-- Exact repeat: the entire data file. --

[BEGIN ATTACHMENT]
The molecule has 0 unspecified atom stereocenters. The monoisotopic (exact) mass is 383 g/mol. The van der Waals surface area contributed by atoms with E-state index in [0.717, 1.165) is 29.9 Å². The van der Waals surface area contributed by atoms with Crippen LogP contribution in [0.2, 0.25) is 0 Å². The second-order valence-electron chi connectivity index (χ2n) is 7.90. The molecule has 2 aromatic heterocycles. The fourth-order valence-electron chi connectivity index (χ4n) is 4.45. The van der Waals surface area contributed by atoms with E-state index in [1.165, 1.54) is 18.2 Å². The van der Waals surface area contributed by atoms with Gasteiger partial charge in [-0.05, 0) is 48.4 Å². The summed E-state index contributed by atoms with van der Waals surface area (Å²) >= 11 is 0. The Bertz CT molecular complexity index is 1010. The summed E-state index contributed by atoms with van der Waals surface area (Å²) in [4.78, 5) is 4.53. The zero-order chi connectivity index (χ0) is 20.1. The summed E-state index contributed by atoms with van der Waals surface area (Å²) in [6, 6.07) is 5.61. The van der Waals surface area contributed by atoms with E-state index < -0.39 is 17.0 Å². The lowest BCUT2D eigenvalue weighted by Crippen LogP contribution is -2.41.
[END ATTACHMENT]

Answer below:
The molecule has 0 unspecified atom stereocenters. The monoisotopic (exact) mass is 383 g/mol. The van der Waals surface area contributed by atoms with E-state index in [0.717, 1.165) is 29.9 Å². The van der Waals surface area contributed by atoms with Crippen LogP contribution in [0.2, 0.25) is 0 Å². The second-order valence-electron chi connectivity index (χ2n) is 7.90. The molecule has 2 aromatic heterocycles. The fourth-order valence-electron chi connectivity index (χ4n) is 4.45. The van der Waals surface area contributed by atoms with E-state index in [1.165, 1.54) is 18.2 Å². The van der Waals surface area contributed by atoms with Gasteiger partial charge in [-0.05, 0) is 48.4 Å². The summed E-state index contributed by atoms with van der Waals surface area (Å²) >= 11 is 0. The Bertz CT molecular complexity index is 1010. The summed E-state index contributed by atoms with van der Waals surface area (Å²) in [4.78, 5) is 4.53. The zero-order chi connectivity index (χ0) is 20.1. The summed E-state index contributed by atoms with van der Waals surface area (Å²) in [6, 6.07) is 5.61. The van der Waals surface area contributed by atoms with E-state index < -0.39 is 17.0 Å². The lowest BCUT2D eigenvalue weighted by Crippen LogP contribution is -2.41.